• We continue to favor revenue bonds over tax backed debt as revenue bonds, in our view, provide higher yields and better diversification from general tax and pension issues currently affecting many municipalities. Historically, General Obligation bonds have favored well in Chapter 9 bankruptcies. This was turned on its head, however, post-Detroit and we expect the same outcome in the Title IV filing in Puerto Rico.
  • We are cautious with California hospitals and evaluate these borrowers carefully. The Fund is underweight the hospital sector, with 7.33% exposure versus a 13.52% weighting in the Bloomberg Barclay’s Municipal Bond Index. We believe that hospitals carry the most ratings downgrade risk of any sector due to multiple versions of proposed healthcare reform that could lead to a rollback of Medicaid expansion, which will strain operating performance in the sector.
  • Going forward, we will look for opportunities in bonds with more defensive structures, as interest rates continue to hover around historically low levels and credit spreads continue to be tight. We feel at this time it makes sense to remain shorter duration than the Benchmark, as we view the sector as fully priced.

Outlook

  • Moving forward we expect two more rate hikes in 2018 as inflation climbs closer to the Fed’s 2% threshold. We are certainly concerned how a possible trade war with both China and the European Union would affect prices and the overall global economy. It will be important to monitor how tariffs might tip the Fed’s hand one way or another, and whether they will be forced to review current interest rate policy. Certainly, this is an evolving threat which we must continue monitor closely. With the Fund matching 75% of the duration of the Bloomberg Barclays High Yield Municipal Index, we feel we are appropriately structured to weather any storm a long trade war may cause. It is important investors realize prudent managers diversify across states and sectors and always limit the amount of exposure to those variables, as well as any individual bond.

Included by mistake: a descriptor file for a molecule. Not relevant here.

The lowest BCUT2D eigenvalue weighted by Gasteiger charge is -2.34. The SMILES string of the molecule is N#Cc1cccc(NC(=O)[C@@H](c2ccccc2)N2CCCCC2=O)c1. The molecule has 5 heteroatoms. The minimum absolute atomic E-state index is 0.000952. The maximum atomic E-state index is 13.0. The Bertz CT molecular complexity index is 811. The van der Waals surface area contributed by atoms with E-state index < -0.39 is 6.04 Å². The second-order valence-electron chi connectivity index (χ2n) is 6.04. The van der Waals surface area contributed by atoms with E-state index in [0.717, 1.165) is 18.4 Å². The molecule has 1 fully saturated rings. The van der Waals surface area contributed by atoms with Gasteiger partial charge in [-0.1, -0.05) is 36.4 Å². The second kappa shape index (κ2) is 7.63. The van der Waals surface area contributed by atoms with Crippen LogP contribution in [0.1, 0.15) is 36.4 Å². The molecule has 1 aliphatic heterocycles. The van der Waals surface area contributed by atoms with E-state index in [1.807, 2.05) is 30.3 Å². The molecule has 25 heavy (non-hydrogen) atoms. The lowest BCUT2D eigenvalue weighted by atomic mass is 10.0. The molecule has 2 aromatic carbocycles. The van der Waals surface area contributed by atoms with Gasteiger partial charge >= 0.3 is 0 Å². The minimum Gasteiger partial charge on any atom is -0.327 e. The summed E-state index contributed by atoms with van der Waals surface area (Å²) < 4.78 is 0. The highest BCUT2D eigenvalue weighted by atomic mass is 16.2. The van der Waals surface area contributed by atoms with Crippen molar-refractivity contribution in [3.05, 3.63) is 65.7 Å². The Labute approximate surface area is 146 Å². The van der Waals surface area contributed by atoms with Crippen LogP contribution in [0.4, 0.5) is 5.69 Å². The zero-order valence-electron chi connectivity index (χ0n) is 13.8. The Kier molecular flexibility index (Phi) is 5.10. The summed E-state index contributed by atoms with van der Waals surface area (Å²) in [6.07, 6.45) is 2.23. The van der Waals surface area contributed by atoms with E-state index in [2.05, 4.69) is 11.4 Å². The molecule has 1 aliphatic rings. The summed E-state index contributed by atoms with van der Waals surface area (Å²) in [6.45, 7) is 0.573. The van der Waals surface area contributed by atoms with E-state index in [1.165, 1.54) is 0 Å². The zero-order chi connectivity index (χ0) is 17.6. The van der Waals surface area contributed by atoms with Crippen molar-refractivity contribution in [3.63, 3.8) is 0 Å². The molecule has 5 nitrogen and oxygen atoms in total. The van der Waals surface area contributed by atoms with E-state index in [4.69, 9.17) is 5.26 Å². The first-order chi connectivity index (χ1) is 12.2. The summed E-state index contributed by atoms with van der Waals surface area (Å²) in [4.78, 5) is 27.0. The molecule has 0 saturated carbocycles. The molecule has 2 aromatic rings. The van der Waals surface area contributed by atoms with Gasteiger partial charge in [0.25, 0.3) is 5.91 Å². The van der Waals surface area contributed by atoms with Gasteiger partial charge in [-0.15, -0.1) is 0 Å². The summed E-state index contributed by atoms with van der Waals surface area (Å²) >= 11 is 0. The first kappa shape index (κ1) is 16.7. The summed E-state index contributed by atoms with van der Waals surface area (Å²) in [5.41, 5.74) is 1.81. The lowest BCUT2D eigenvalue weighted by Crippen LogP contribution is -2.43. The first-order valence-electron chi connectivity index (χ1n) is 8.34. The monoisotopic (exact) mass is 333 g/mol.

• We believe investors will continue to search for tax-exempt yield. We view the tax cuts that took effect earlier this year as favoring lower income brackets and, with a top tax rate of 37%, municipal bonds are still highly attractive. Although we see demand for municipal bonds staying consistent with normal levels, one big outlier would be additional issuance caused by a large infrastructure spending bill getting passed in Congress and signed by the President. That being said, we believe that supply in the municipal market will remain at normal levels, which should present opportunities for investors. In our view, municipal bonds will continue to be one of the most attractive fixed income asset classes from a relative valuation standpoint.